13.1 Long Memory Models and Fractional Differences

Section 5.1 of Shumway and Stoffer gives a brief overview of “long memory ARMA” models. This type of model may possibly be used when the ACF of the series tapers slowly to 0.

The usual solution in this situation is to explore the first differences of the series. Often, data for which a first difference is successful will typically have a first lag autocorrelation quite close to 1.

A model for a first difference could be written in the format

\(x_t - x_{t-1}\) = AR and MA terms.

This can be rewritten as

\(x_t = x_{t-1} +\) AR and MA terms.

In this formulation we have a first lag AR type of term with a coefficient equal to 1. This creates a first order autocorrelation for the original series close to 1.

In some instances, however, we may see a persistent pattern of non-zero correlations that begins with a first lag correlation that is not close to 1. In these cases, models that incorporate “fractional differencing” may be useful. A simple model that utilizes fractional differencing is

\((1-B)^dx_t = w_t\)

where d is a value such that |d| < .5 and wt is the usual white noise term.

Mathematically, this model can be expanded to be an infinite order AR with coefficients that may taper (very) slowly toward 0. We’ll skip those details (the results are given on pages 268-269 of our text).

In a fractionally differenced model, the difference coefficient d is a parameter to be estimated. The R package arfima can be used to do this. Again, an indication that this model might be useful is a slowly tapering sample ACF without particularly high autocorrelations.

Example 5.1 in the text looks at a fractionally differenced model for a series of n = 634 (yearly) values of a geological measurement called varve. This is a sedimentary layer of sand and silt left by melting glaciers. A time series plot of the data follows.


Due to the period of more extreme variability, the authors suggest analyzing the logarithm of the data. (This might stabilize the variance.)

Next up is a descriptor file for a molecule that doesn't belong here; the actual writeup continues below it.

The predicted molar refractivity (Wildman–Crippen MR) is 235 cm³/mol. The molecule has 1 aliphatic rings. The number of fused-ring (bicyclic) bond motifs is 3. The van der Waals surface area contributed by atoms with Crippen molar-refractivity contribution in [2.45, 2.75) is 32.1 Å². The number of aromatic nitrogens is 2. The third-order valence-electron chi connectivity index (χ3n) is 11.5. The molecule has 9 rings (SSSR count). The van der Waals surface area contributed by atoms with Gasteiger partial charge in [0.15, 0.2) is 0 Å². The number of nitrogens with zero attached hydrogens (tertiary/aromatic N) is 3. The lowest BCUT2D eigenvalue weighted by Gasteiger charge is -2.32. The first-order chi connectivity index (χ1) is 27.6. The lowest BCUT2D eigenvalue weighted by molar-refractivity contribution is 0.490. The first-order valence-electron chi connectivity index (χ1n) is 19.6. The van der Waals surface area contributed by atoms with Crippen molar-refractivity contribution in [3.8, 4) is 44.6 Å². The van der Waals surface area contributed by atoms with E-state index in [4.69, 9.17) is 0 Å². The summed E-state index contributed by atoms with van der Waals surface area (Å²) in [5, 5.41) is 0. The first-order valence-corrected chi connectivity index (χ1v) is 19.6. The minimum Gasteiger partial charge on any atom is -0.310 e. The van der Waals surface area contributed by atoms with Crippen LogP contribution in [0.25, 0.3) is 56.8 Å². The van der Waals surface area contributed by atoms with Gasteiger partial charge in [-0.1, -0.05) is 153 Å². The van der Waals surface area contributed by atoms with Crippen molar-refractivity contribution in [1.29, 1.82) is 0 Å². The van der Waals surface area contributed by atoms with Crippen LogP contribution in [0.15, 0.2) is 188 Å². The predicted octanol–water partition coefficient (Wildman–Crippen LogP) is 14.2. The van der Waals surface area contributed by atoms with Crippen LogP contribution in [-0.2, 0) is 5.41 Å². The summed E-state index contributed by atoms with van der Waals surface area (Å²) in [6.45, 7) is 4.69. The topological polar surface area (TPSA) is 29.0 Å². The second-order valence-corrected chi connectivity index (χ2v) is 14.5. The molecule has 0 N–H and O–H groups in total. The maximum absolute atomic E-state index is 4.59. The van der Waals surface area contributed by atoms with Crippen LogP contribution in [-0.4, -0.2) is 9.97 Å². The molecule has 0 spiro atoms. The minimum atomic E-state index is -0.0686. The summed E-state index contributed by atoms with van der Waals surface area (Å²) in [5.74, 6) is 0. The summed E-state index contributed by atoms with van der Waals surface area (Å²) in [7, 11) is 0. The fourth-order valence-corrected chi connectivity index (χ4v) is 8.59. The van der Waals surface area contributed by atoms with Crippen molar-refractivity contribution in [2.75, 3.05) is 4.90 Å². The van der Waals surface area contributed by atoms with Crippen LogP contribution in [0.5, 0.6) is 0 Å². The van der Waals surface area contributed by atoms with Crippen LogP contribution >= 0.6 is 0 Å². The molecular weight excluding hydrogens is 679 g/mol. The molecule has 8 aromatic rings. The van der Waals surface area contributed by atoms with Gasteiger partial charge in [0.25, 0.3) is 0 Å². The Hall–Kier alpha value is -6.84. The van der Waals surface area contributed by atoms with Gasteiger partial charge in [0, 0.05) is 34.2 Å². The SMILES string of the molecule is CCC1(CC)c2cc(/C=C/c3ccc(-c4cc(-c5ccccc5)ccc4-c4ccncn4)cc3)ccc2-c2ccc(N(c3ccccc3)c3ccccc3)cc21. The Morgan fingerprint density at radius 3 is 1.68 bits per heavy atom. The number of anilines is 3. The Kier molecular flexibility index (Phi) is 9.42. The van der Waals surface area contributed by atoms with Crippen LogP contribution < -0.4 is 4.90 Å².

A plot of the log-transformed series follows:


The sample ACF of the log-transformed data shows a persistent pattern of moderately high values. Here’s both the ACF and the PACF. In Chapter 3 of the text the authors use first differencing and explore the relative merits of ARIMA(0,1,1) and ARIMA(1,1,1) models for these data. In Section 5.1, the authors explore a fractionally differenced model.


The arfima package gives an estimate for the differencing fraction of \(\widehat{d} = 0.373\). Thus the estimated model is \((1-B)^{.373}x_t = w_t\) where \(x_t\) is the centered log-transformed log series.

This model provides a good fit to the data as evidenced by the following ACF and PACF of the residuals.



The model can be expanded to include AR and MA terms as well as the fractional difference. These models are called ARFIMA models. To identify an ARFIMA model, we first use the simple fractional difference model \((1-B)^dx_t = w_t\) and then explore the ACF and PACF of the residuals from this model. This is analogous to exploring the ACF and PACF of the first differences when we carry out the usual steps for non-stationary data. The arfima package can be used to fit general ARFIMA models.

Interpretation Difficulty

The main difficulty is that a fractional difference is difficult to interpret. Basically it’s a mathematical device that is used to expand a model into a high order AR with autocorrelations that match the persistent ”long memory” pattern of the ACF of the series.

R Code for Example 5.1

For the following code to run, you have to install the arfima package; this is strongly encouraged over the fracdiff package covered in the text (http://www.stat.pitt.edu/stoffer/tsa4/Rexamples.htm). Once the package is installed on your system, you can skip the installation step and use library(arfima) just as we have for the astsa library.

varve = scan("varve.dat")
varve = ts(varve)

y = log(varve) - mean(log(varve)) # Center the logs
acf2(y) ## ACF and PACF of the data

## Estimate d:
varvefd = arfima(y)
d = summary(varvefd)$coef[[1]][1]   #d = 0.3727
d   #prints the value of d to the screen
se.d = summary(varvefd)$coef[[1]][1,2]   #se = 0.0273
se.d   #prints the standard error of d to the screen


resids = resid(varvefd)[[1]] 
#resid(varvefd) is a list and [[1]] accesses the residuals as a vector